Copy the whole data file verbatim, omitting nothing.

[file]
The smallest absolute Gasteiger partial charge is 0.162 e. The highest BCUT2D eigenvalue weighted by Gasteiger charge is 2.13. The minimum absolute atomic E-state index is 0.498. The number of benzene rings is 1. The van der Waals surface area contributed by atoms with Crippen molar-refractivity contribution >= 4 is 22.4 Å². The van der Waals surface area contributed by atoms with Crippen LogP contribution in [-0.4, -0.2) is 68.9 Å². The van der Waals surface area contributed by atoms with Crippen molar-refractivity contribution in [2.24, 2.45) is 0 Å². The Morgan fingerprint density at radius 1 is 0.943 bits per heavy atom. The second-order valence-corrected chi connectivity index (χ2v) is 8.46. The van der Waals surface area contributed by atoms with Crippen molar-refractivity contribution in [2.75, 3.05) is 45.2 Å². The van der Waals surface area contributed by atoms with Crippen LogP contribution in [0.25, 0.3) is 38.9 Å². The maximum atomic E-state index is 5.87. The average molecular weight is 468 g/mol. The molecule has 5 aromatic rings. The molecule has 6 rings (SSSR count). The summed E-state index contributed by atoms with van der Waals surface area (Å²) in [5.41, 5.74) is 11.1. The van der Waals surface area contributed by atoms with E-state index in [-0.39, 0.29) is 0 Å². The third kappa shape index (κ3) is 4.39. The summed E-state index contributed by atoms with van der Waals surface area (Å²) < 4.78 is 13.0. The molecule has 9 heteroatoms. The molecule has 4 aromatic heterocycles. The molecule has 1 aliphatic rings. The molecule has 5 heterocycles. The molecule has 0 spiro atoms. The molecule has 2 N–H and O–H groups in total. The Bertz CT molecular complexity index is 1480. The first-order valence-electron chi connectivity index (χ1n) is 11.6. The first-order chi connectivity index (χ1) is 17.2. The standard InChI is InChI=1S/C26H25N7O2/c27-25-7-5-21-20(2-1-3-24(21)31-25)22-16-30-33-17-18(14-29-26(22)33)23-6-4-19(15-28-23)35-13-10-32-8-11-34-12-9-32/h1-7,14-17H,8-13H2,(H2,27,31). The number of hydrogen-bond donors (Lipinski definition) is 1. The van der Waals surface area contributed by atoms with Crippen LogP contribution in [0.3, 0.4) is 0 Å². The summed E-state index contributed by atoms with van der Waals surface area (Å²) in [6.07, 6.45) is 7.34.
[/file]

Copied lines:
The smallest absolute Gasteiger partial charge is 0.162 e. The highest BCUT2D eigenvalue weighted by Gasteiger charge is 2.13. The minimum absolute atomic E-state index is 0.498. The number of benzene rings is 1. The van der Waals surface area contributed by atoms with Crippen molar-refractivity contribution >= 4 is 22.4 Å². The van der Waals surface area contributed by atoms with Crippen LogP contribution in [-0.4, -0.2) is 68.9 Å². The van der Waals surface area contributed by atoms with Crippen molar-refractivity contribution in [2.24, 2.45) is 0 Å². The Morgan fingerprint density at radius 1 is 0.943 bits per heavy atom. The second-order valence-corrected chi connectivity index (χ2v) is 8.46. The van der Waals surface area contributed by atoms with Crippen molar-refractivity contribution in [2.75, 3.05) is 45.2 Å². The van der Waals surface area contributed by atoms with Crippen LogP contribution in [0.25, 0.3) is 38.9 Å². The maximum atomic E-state index is 5.87. The average molecular weight is 468 g/mol. The molecule has 5 aromatic rings. The molecule has 6 rings (SSSR count). The summed E-state index contributed by atoms with van der Waals surface area (Å²) in [5.41, 5.74) is 11.1. The van der Waals surface area contributed by atoms with E-state index in [-0.39, 0.29) is 0 Å². The third kappa shape index (κ3) is 4.39. The summed E-state index contributed by atoms with van der Waals surface area (Å²) < 4.78 is 13.0. The molecule has 9 heteroatoms. The molecule has 4 aromatic heterocycles. The molecule has 1 aliphatic rings. The molecule has 5 heterocycles. The molecule has 0 spiro atoms. The molecule has 2 N–H and O–H groups in total. The Bertz CT molecular complexity index is 1480. The first-order valence-electron chi connectivity index (χ1n) is 11.6. The first-order chi connectivity index (χ1) is 17.2. The standard InChI is InChI=1S/C26H25N7O2/c27-25-7-5-21-20(2-1-3-24(21)31-25)22-16-30-33-17-18(14-29-26(22)33)23-6-4-19(15-28-23)35-13-10-32-8-11-34-12-9-32/h1-7,14-17H,8-13H2,(H2,27,31). The number of hydrogen-bond donors (Lipinski definition) is 1. The van der Waals surface area contributed by atoms with Crippen LogP contribution in [0.3, 0.4) is 0 Å². The summed E-state index contributed by atoms with van der Waals surface area (Å²) in [6.07, 6.45) is 7.34.